Sunday, April 24, 2011
Potassium Iodide (KI) Key Facts 4
Potassium Iodide (KI) Key Facts 4 How often should I take KI? A single dose of KI protects the thyroid gland for 24 hours. A one-time dose at the levels recommended in this fact sheet is usually all that is needed to protect the thyroid gland. In some cases, radioactive iodine might be in the environment for more than 24 hours. If that happens, local emergency management or public health officials may tell you to take one dose of KI every 24 hours for a few days. You should do this only on the advice of emergency management officials, public health officials, or your doctor. Avoid repeat dosing with KI for pregnant and breastfeeding women and newborn infants. Those individuals may need to be evacuated until levels of radioactive iodine in the environment fall. Taking a higher dose of KI, or taking KI more often than recommended, does not offer more protection and can cause severe illness or death. Medical conditions that may make it harmful to take KI Taking KI may be harmful for some people because of the high levels of iodine in this medicine. You should not take KI if • you know you are allergic to iodine (If you are unsure about this, consult your doctor. A seafood or shellfish allergy does not necessarily mean that you are allergic to iodine.) or • you have certain skin disorders (such as dermatitis herpetiformis or urticaria vasculitis). People with thyroid disease (for example, multinodular goiter, Graves’ disease, or autoimmune thyroiditis) may be treated with KI. This should happen under careful supervision of a doctor, especially if dosing lasts for more than a few days. In all cases, talk to your doctor if you are not sure whether to take KI. What are the possible risks and side effects of KI? When public health or emergency management officials tell the public to take KI following a radiologic or nuclear event, the benefits of taking this drug outweigh the risks. This is true for all age groups. Some general side effects caused by KI may include intestinal upset, allergic reactions (possibly severe), rashes, and inflammation of the salivary glands. When taken as recommended, KI causes only rare adverse health effects that specifically involve the thyroid gland. In general, you are more likely to have an adverse health effect involving the thyroid gland if you * take a higher than recommended dose of KI, * take the drug for several days, or * have pre-existing thyroid disease.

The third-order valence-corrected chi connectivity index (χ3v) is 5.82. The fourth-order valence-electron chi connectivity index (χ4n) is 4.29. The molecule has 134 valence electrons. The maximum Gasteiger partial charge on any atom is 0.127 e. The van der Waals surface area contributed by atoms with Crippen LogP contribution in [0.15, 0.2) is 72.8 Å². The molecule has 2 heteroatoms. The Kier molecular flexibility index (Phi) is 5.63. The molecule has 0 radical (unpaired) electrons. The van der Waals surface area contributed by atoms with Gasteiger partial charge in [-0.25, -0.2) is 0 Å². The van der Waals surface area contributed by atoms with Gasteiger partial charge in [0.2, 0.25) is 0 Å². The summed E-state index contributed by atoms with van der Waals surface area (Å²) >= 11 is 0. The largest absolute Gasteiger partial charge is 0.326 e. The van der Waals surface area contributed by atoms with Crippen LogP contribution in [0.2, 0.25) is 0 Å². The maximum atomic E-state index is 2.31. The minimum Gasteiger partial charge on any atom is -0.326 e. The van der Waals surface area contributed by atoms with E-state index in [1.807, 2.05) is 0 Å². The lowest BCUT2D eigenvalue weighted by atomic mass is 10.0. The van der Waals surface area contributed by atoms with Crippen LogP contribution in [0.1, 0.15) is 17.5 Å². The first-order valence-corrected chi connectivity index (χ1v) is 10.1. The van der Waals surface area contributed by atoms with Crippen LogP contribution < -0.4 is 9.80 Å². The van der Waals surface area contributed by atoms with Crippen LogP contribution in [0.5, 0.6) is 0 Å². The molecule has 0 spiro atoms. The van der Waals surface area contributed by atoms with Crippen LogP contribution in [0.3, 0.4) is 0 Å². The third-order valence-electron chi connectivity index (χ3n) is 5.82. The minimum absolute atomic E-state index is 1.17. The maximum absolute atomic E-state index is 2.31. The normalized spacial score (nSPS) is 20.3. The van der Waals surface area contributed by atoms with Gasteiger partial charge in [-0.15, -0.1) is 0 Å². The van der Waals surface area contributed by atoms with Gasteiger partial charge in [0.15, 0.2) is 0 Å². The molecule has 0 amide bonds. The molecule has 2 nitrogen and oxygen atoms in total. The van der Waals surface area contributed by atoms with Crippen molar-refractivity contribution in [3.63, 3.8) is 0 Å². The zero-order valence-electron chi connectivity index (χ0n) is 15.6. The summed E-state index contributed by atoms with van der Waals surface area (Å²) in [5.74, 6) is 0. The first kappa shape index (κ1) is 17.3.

Posted by RadiationAlerts.org from Global Deactivation of Radiation (gdr.org) at 8:32 PM